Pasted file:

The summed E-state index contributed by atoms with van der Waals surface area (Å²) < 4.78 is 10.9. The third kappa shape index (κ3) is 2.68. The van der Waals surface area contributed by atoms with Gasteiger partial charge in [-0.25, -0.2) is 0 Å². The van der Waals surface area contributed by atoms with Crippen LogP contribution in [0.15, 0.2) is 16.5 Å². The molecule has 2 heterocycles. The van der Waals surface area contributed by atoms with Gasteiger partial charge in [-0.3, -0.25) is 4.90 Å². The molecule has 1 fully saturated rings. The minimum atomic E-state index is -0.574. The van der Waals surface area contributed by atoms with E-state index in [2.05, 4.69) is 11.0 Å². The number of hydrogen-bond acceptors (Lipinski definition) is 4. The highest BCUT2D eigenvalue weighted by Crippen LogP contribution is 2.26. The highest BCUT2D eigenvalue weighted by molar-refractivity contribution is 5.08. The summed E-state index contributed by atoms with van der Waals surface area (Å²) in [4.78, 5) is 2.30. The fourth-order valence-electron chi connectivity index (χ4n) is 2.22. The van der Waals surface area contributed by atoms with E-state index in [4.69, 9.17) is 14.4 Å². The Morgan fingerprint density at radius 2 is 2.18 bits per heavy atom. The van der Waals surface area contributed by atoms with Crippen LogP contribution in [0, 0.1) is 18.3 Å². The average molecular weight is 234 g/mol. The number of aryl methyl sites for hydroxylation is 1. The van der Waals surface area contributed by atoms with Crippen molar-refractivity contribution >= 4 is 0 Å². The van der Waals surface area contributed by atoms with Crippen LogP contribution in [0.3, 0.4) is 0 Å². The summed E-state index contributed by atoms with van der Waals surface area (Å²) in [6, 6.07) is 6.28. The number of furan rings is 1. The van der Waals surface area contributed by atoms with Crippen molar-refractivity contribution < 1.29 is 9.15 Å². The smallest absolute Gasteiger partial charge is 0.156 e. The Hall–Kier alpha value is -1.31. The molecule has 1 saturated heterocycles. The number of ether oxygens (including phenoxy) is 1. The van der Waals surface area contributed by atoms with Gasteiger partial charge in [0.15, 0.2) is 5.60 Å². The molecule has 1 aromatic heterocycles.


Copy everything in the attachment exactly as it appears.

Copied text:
The summed E-state index contributed by atoms with van der Waals surface area (Å²) < 4.78 is 10.9. The third kappa shape index (κ3) is 2.68. The van der Waals surface area contributed by atoms with Gasteiger partial charge in [-0.25, -0.2) is 0 Å². The van der Waals surface area contributed by atoms with Crippen LogP contribution in [0.15, 0.2) is 16.5 Å². The molecule has 2 heterocycles. The van der Waals surface area contributed by atoms with Gasteiger partial charge in [-0.3, -0.25) is 4.90 Å². The molecule has 1 fully saturated rings. The minimum atomic E-state index is -0.574. The van der Waals surface area contributed by atoms with E-state index in [2.05, 4.69) is 11.0 Å². The number of hydrogen-bond acceptors (Lipinski definition) is 4. The highest BCUT2D eigenvalue weighted by Crippen LogP contribution is 2.26. The highest BCUT2D eigenvalue weighted by molar-refractivity contribution is 5.08. The summed E-state index contributed by atoms with van der Waals surface area (Å²) in [4.78, 5) is 2.30. The fourth-order valence-electron chi connectivity index (χ4n) is 2.22. The van der Waals surface area contributed by atoms with E-state index in [4.69, 9.17) is 14.4 Å². The Morgan fingerprint density at radius 2 is 2.18 bits per heavy atom. The van der Waals surface area contributed by atoms with Crippen LogP contribution in [0, 0.1) is 18.3 Å². The average molecular weight is 234 g/mol. The number of aryl methyl sites for hydroxylation is 1. The van der Waals surface area contributed by atoms with Crippen molar-refractivity contribution >= 4 is 0 Å². The van der Waals surface area contributed by atoms with Crippen LogP contribution in [0.3, 0.4) is 0 Å². The summed E-state index contributed by atoms with van der Waals surface area (Å²) in [6, 6.07) is 6.28. The number of furan rings is 1. The van der Waals surface area contributed by atoms with Crippen molar-refractivity contribution < 1.29 is 9.15 Å². The smallest absolute Gasteiger partial charge is 0.156 e. The Hall–Kier alpha value is -1.31. The molecule has 1 saturated heterocycles. The number of ether oxygens (including phenoxy) is 1. The van der Waals surface area contributed by atoms with Gasteiger partial charge in [0.15, 0.2) is 5.60 Å². The molecule has 1 aromatic heterocycles.